Pierce County park visitors assaulted by gang of thugs
Seattle Times staff reporter
More about the Insane Clown Posse and the band's followers: insaneclownposse.com
For several nights last month, a group of thugs with black hooded sweat shirts pulled tight over their heads, including at least one in "angry" clown makeup, terrorized visitors to Pierce County's Fort Steilacoom Park, police say.
The group cried "woo, woo, Juggalo" as they assaulted park visitors with a machete and fists. They stole cellphones, cash and wallets and even threatened to cut their victims' heads off, according to court documents.
So far, two men and a woman have been charged with robbery and assault for their alleged roles in the string of attacks, said Pierce County deputy prosecutor Phil Sorensen. Prosecutors say the suspects claim to be "Juggalos," a subculture that has developed among the fan base of the rap/metal group Insane Clown Posse.
"The violence was gratuitous," said Lakewood police Lt. Dave Guttu. "They [victims] had already given up their stuff and were assaulted anyway."
Two victims suffered broken jaws in the attacks that occurred the nights of June 18-20 and early in the morning of June 21. Another was kicked in the head, and a woman said her attackers demanded that she take off her pants, according to prosecutors.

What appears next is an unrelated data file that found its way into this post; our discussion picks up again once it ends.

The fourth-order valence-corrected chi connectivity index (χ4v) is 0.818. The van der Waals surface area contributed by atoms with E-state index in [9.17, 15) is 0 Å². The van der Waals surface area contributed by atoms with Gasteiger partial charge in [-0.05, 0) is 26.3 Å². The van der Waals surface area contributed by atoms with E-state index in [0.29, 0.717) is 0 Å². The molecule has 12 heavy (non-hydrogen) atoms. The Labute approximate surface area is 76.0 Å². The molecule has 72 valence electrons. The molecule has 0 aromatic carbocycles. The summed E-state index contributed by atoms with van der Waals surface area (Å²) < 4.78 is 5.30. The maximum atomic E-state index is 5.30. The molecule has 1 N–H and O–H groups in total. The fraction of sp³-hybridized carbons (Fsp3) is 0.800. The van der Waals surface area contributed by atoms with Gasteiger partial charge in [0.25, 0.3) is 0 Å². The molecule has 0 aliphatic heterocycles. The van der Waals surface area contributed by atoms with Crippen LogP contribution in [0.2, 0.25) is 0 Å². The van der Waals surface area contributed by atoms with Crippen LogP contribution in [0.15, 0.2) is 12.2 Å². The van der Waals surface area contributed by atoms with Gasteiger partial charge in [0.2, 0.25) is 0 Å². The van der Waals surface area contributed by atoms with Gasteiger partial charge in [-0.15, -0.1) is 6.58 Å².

All of the victims were at the park after it closed, police said.
Guttu said eight to 10 more people are being sought for their alleged roles in the attacks, in which 23 people were injured.
According to prosecutors, one of the men charged in the attacks claimed that Juggalo groups are growing in Pierce County — going by the names "Hatchet Riders," "Juggalo Empire" and "Northwest Juggalo Posse."
"The people in the Juggalo group say they're seeing violence on the rise among the Juggalo group," Guttu said.
Anthony Pierce, 29, Crystal Hilliard, 19, and Daniel Barnum, 21, are accused of participating in the park assaults. But, Guttu says, violence is atypical among Juggalos in Lakewood, where the park is located.
Juggalos and Juggalettes — as female fans of Insane Clown Posse are called — are known to dress in black and wear black and white clownlike face paint. According to a statement on the Web site whatisajuggalo.com, the subculture preaches racial tolerance and belief in a religion.
Spokespeople for Insane Clown Posse's record label, Psychopathic Records, didn't return calls for comment Tuesday. The band is scheduled to perform this weekend in the annual "Gathering of Juggalos," a large outdoor concert near Columbus, Ohio.
Victims of the Fort Steilacoom violence reported that one woman was wearing black clownlike eye makeup and other attackers were dressed in black hoodies, Guttu said. One person carried a machete. The Insane Clown Posse is often identified by the symbol of a laughing clown carrying a meat cleaver or hatchet.
Sorensen, the deputy prosecutor, said other people claiming to be Juggalos have been charged in violent crimes.
Guttu said the park, which closes at 9 p.m., had become a popular hangout for Juggalos to drink and smoke marijuana. He advises park visitors to visit the park only when it is open.
Jennifer Sullivan: 206-464-8294 or email@example.com
Copyright © 2006 The Seattle Times Company